I could conjure a thousand more questions for literary, Freudian, and legal analysis, but I think the intent of this Russian nursery rhyme isn’t hidden behind metaphor. When you buy this book and read/view Don’t Ask Stupid Questions, you, too, will find your mind spinning on a well-greased axle, each rotation bringing with it more questions without logical, probable answers, but that doesn’t matter, because the intent of these is exactly what you see. If you walk into a house and see an electrician strung up using copper wire, don’t ask him why there is copper wire around his neck.


Because he’s dead, and it doesn’t matter.

Here’s why.

In America, we expect each successive generation to be richer, leaner, and have better hair than the previous–demand it, even. Why do you think there has been a rise in killings of lazy, post-high-school, living-in-mom-and-dad’s-basement gamers? We believe that if we paint ourselves into a corner, we will either get a great high off the oil-based paint or develop super-human abilities and levitate across the wet pigment, landing safely on the carpet, all the while lengthening our penis by three inches or enlarging breasts two cup sizes, or both, as the case may demand. Americans are eternal optimists to a ridiculous degree.

Russians are, from our perspective, eternal pessimists, but they don’t think of themselves as pessimists; they think of themselves as realists. Why get happy about anything when the rain clouds could appear at any moment, create a mudslide, and bury everything in sight?

Ben puts it this way in the book’s introduction: “Generally speaking, Americans expect each generation to accomplish more than the previous one. Russians expect each generation to suffer and be miserable. In reality, we all suffer the same, but Americans view suffering as a temporary setback whereas Russians see it as inevitable.”

These nursery rhymes reflect that way of thinking. It may seem absurd, but that’s the way they think. So rather than contorting our faces into aghast caricatures of Scream masks, I believe we can learn something from these snippets of Russian culture, these poison-pill nuggets of wisdom. So I will endeavor to draw parallels to the traditional American family, American living, American culture, and suggest ways that we can leverage the truths proffered in Russian Optimism to lead better lives.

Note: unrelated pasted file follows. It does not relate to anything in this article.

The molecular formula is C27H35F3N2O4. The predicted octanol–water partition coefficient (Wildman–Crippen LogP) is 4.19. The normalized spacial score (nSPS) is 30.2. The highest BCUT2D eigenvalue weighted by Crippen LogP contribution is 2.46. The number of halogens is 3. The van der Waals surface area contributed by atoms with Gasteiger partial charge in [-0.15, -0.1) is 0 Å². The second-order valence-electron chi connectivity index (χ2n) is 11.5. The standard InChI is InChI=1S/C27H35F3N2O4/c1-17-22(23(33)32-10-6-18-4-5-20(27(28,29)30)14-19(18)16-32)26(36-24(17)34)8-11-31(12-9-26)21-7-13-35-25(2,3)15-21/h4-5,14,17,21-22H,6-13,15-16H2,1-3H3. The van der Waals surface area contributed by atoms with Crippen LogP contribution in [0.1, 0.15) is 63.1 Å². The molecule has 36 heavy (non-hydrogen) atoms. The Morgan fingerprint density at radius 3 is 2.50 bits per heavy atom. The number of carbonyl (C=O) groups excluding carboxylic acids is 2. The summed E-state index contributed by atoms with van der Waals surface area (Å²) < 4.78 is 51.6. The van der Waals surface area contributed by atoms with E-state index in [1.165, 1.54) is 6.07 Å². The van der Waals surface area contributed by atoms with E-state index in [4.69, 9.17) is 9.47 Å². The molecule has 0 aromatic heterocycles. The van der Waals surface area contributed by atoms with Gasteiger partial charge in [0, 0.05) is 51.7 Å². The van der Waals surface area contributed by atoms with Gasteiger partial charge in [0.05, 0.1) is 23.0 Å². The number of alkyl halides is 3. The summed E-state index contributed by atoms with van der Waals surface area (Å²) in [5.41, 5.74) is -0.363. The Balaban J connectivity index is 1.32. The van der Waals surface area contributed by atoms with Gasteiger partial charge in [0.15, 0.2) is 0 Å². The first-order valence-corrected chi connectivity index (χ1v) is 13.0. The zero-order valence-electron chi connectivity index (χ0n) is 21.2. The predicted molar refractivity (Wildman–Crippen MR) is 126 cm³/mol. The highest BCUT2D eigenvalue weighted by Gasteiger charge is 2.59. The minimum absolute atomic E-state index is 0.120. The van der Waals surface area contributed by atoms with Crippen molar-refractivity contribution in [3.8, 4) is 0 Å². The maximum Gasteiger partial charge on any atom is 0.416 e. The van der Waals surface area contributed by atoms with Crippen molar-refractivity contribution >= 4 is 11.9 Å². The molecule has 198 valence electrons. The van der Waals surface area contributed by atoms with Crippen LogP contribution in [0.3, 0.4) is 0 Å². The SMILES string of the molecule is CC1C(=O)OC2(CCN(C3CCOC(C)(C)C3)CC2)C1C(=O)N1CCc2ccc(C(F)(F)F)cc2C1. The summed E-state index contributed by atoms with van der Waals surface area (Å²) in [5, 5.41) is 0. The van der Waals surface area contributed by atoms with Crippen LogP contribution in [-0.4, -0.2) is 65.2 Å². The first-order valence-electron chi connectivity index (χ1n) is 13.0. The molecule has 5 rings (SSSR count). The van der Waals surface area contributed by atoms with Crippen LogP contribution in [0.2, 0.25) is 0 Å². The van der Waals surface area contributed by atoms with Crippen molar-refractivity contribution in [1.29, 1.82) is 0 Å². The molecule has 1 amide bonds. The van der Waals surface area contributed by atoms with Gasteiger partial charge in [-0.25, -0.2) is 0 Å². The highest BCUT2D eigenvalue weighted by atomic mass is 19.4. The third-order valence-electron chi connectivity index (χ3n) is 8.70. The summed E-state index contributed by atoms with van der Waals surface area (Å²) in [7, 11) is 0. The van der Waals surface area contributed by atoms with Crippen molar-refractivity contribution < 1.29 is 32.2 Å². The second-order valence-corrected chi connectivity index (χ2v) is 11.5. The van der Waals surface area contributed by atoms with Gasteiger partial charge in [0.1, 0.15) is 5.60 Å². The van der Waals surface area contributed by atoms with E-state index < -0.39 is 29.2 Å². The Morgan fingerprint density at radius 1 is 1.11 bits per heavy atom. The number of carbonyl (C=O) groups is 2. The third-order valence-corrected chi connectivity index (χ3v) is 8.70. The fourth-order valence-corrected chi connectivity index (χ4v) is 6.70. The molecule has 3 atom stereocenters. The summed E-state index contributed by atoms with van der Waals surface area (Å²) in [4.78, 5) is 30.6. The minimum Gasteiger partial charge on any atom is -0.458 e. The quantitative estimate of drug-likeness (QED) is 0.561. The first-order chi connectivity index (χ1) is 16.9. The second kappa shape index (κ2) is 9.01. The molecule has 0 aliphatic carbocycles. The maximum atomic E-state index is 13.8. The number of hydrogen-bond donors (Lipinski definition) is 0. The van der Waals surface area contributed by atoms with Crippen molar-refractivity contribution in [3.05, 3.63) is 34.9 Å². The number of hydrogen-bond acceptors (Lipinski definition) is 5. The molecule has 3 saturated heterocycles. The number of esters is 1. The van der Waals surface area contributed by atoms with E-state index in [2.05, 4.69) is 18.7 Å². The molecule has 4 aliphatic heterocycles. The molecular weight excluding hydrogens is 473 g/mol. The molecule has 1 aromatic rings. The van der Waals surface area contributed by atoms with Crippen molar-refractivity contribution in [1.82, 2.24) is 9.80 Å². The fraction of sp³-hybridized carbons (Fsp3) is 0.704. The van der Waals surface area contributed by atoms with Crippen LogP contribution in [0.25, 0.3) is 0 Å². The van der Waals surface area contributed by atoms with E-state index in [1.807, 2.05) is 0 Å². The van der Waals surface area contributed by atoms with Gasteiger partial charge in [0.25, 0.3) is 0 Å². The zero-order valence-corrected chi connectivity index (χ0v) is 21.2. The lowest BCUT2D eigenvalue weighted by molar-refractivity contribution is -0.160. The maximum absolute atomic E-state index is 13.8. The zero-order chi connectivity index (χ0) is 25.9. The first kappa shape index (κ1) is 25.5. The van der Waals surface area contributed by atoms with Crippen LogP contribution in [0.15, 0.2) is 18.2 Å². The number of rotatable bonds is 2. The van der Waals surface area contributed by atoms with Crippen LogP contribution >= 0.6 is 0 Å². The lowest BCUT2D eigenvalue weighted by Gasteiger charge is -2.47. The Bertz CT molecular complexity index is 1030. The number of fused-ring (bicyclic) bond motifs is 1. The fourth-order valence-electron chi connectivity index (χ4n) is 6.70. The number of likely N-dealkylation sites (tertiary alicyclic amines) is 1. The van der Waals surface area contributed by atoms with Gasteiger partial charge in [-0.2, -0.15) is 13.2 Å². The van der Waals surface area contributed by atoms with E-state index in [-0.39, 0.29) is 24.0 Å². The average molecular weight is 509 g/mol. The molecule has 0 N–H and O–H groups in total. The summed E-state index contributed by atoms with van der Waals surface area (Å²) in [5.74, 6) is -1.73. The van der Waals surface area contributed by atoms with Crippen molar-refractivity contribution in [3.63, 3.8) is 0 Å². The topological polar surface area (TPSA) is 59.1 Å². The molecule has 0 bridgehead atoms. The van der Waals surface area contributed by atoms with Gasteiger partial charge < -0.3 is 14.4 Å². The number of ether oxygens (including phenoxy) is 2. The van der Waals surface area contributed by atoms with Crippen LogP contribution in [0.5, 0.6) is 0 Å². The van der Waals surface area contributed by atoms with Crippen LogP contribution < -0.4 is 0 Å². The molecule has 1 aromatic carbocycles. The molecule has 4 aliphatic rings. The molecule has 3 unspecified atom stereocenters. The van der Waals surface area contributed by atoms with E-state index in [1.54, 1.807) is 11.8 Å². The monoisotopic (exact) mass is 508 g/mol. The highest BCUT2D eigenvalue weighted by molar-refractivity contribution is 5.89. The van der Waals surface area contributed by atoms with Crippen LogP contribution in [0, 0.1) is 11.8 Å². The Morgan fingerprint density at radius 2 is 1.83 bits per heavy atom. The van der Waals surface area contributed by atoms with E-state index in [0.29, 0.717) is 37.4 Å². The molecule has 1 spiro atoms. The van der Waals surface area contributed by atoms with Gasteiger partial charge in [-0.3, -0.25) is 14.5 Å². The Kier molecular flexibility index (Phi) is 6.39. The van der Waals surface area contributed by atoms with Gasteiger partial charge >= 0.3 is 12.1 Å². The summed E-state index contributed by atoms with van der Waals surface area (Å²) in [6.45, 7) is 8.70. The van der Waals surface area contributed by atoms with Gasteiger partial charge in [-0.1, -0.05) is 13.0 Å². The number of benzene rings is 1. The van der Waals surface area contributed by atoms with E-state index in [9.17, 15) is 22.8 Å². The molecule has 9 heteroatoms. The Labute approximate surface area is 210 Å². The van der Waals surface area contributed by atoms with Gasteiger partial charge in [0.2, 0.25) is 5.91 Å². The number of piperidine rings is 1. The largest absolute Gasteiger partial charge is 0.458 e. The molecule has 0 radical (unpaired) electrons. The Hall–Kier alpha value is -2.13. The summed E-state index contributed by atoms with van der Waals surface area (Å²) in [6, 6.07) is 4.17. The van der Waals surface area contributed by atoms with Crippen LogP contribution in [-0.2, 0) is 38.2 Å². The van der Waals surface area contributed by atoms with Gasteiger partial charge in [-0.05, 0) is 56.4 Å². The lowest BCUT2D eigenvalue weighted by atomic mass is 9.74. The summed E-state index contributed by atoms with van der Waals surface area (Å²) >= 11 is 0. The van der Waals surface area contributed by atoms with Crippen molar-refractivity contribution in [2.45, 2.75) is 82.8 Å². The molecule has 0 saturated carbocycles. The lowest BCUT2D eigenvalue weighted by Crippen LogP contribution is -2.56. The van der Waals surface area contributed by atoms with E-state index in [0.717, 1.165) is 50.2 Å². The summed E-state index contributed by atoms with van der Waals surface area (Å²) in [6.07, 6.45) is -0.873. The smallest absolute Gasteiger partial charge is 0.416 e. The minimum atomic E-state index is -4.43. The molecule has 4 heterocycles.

Following are seven examples culled, with some difficulty, from the 30. I have provided a brief description of each, followed by positive takeaways to be gained from the midst of the macabre, the shocking, the completely nonsensical–or–as Ben says in the introduction to the book, “These poems are a dark way of saying, ‘Don’t be so sad, things could be worse.’”

1. Mom’s Gifts (ch: Parenting Pointers)

Description: Mom gives kids sharp tools, noisy neighbor isn’t bothersome anymore.

Wisdom: there are alternatives to calling the police, and one of those keeps the kids busy so you can take a nap.

2. The House Guests (ch: Parenting Pointers)

Description: kid gets electrocuted, guests have a good laugh.

Wisdom: no matter how irretrievably bad the night’s entertaining has gone, an electrical outlet is always nearby, just waiting for its chance to provide a surge of comedic value.

3. School’s Out (ch: Parenting Pointers)

Description: kid gets scolded for poor grades, mom in hospital with injuries from a hot poker.

Wisdom: hey, Mom, better get your ass outside and run more. Probably your own damn fault you couldn’t out-run junior.

4. The Rat (ch: Aquatic Adventures)

Description: kid puts rat in toilet, Dad gets balls bitten off.

Wisdom: discount vasectomy/later-in-life admittance to the Vienna Boys’ Choir.

5. Surprise (ch: Close Calls)

Description: Grandpa protects granddaughter, scares off, possibly murders (I don’t know, their eyes are all crossed out, so … sounds good) would-be rapists with a pipe.

Wisdom: soaked in gasoline and burned is the notion that a cane is a sign of weakness. Bad-ass-ness is more like it.

6. The Happy Singers (ch: Cheery Children)

Description: kids who sang poorly are hung by the neck outside a classroom window as examples to the other children.

Wisdom: as a serious student of the voice, I actually agree with this one. Note of warning to my future pupils: get yo-self warmed up!

7. The Woods (ch: Explosive Endings)

Description: kid gets machine gun, no more animals in the woods.

Wisdom: just think of all the varieties of jerky. Firing up the smoker now.



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Seth Kabala

About: Seth Kabala
Seth is an entrepreneur, writer, musician, family man, and juggler of balls--big ones. He lives with his wife and three children in Portland, OR.